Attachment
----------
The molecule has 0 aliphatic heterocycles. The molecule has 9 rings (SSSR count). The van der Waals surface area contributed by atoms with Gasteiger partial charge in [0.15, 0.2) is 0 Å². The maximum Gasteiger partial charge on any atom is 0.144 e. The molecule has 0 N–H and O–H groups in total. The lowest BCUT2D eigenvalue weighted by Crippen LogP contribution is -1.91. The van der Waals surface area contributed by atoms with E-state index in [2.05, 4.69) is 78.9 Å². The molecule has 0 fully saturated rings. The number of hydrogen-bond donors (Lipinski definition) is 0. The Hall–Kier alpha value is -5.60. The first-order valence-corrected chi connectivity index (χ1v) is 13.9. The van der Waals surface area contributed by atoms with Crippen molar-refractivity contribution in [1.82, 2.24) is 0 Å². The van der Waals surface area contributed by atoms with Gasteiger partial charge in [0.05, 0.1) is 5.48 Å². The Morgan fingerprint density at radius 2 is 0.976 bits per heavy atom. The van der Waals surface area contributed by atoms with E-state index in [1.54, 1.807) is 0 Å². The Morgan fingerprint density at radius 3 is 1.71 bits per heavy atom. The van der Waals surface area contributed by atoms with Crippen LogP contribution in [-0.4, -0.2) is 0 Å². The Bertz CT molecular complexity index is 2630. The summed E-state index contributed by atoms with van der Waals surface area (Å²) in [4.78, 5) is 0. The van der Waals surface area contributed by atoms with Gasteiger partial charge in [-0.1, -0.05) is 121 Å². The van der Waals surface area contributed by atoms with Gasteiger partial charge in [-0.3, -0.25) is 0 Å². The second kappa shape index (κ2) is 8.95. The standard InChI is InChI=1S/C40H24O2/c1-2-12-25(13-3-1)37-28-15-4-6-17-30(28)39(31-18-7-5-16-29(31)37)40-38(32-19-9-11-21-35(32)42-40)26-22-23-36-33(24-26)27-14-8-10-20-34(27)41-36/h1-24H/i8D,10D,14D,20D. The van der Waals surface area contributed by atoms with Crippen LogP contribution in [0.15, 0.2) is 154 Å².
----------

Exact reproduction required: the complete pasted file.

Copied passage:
The molecule has 0 aliphatic heterocycles. The molecule has 9 rings (SSSR count). The van der Waals surface area contributed by atoms with Gasteiger partial charge in [0.15, 0.2) is 0 Å². The maximum Gasteiger partial charge on any atom is 0.144 e. The molecule has 0 N–H and O–H groups in total. The lowest BCUT2D eigenvalue weighted by Crippen LogP contribution is -1.91. The van der Waals surface area contributed by atoms with E-state index in [2.05, 4.69) is 78.9 Å². The molecule has 0 fully saturated rings. The number of hydrogen-bond donors (Lipinski definition) is 0. The Hall–Kier alpha value is -5.60. The first-order valence-corrected chi connectivity index (χ1v) is 13.9. The van der Waals surface area contributed by atoms with Crippen molar-refractivity contribution in [1.82, 2.24) is 0 Å². The van der Waals surface area contributed by atoms with Gasteiger partial charge in [0.05, 0.1) is 5.48 Å². The Morgan fingerprint density at radius 2 is 0.976 bits per heavy atom. The van der Waals surface area contributed by atoms with E-state index in [1.54, 1.807) is 0 Å². The Morgan fingerprint density at radius 3 is 1.71 bits per heavy atom. The van der Waals surface area contributed by atoms with Crippen LogP contribution in [-0.4, -0.2) is 0 Å². The Bertz CT molecular complexity index is 2630. The summed E-state index contributed by atoms with van der Waals surface area (Å²) in [4.78, 5) is 0. The van der Waals surface area contributed by atoms with Gasteiger partial charge in [-0.1, -0.05) is 121 Å². The van der Waals surface area contributed by atoms with Gasteiger partial charge in [-0.3, -0.25) is 0 Å². The second kappa shape index (κ2) is 8.95. The standard InChI is InChI=1S/C40H24O2/c1-2-12-25(13-3-1)37-28-15-4-6-17-30(28)39(31-18-7-5-16-29(31)37)40-38(32-19-9-11-21-35(32)42-40)26-22-23-36-33(24-26)27-14-8-10-20-34(27)41-36/h1-24H/i8D,10D,14D,20D. The van der Waals surface area contributed by atoms with Crippen LogP contribution in [0.15, 0.2) is 154 Å².